“We could see that there were significant deficiencies in the way workers’ work or treatment is monitored today with the tools available today. And we invented a technology solution to fill in the gaps.”
ES3G was spun out as a new company, with Nicolle as founder and chief product officer. Kris Van Broekhoven is CEO and comes from a banking background with a focus on trade and commodity finance.
“Our software doesn't replace the existing audit processes, it can make them more safely be done less frequently. So there's an opportunity to save money in the social audit budget. But at the same time, there's a big gap in the market here,” says Nicolle.
“Asking workers how they're treated is much more efficient, and much more likely to reveal the truth, than asking workplaces to do a tick-box compliance exercise about what their policies are.”
But the initial version of ES3G didn’t quite hit the target. It was priced too high for the market to bear. They went back to the drawing board and developed an automated system that could be delivered at a suitable price point.
They also had to change the kinds of questions they were asking workers. Nicolle devised the initial set of questions himself based on existing social audit frameworks. But users’ feedback noted that the startup needed to spend time with people who have deep expertise in the field and devise better questions.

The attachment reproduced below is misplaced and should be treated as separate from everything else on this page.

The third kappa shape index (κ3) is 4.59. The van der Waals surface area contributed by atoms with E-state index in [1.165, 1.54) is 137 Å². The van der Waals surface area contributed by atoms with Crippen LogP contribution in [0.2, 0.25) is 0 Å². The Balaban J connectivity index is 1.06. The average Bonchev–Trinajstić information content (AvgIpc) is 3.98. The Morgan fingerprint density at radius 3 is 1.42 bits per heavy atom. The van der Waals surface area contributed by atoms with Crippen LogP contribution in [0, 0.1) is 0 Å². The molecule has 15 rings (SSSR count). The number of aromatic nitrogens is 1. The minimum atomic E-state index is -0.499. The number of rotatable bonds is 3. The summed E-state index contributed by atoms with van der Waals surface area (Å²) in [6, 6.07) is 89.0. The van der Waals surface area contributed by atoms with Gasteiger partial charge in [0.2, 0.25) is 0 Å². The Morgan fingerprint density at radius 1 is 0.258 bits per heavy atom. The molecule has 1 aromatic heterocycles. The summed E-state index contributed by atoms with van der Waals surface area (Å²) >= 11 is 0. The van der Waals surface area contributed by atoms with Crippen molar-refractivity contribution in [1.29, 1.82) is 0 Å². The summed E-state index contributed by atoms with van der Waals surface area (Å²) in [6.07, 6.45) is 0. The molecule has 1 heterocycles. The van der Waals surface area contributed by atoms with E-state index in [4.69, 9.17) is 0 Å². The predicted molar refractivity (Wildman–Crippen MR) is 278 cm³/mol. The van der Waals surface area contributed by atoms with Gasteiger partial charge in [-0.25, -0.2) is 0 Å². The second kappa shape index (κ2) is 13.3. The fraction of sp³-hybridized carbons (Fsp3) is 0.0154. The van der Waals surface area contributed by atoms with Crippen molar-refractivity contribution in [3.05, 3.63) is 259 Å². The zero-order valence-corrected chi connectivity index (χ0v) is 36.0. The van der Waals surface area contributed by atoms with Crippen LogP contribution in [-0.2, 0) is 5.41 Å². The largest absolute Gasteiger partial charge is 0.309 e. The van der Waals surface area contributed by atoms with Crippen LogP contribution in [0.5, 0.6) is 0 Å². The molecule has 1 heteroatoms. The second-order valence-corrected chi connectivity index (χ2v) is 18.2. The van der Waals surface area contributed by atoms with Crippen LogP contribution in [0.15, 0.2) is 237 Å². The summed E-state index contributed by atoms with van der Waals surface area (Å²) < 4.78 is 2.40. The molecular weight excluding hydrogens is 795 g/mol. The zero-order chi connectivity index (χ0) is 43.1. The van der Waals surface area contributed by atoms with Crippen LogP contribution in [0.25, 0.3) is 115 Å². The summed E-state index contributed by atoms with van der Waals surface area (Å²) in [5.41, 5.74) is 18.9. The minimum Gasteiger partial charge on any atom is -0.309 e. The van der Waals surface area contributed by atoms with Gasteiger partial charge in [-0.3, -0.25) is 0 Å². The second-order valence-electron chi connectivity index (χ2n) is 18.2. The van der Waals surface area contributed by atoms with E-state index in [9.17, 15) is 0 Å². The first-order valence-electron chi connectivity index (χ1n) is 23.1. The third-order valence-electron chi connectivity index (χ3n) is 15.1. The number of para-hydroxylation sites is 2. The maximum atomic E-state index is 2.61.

And so ES3G brought in experienced human rights professionals to work on the product.
“They have completely destroyed version one of our platform. The algorithm is the same, the frameworks the same, the UI is the same, but the guts of it have been ripped out and re-engineered with their expertise in human rights due diligence,” says Nicolle.
“I've had to swallow a lot of pride, but that's okay. The important lesson here is to listen to the market, listen to your customers. Don't be too pigheaded about things; no sacred cows, be ready to rebuild.”
The new version of the product is set to launch next month, Nicolle says, with a major retailer deploying it at 30 sites.
Go deeper on ES3G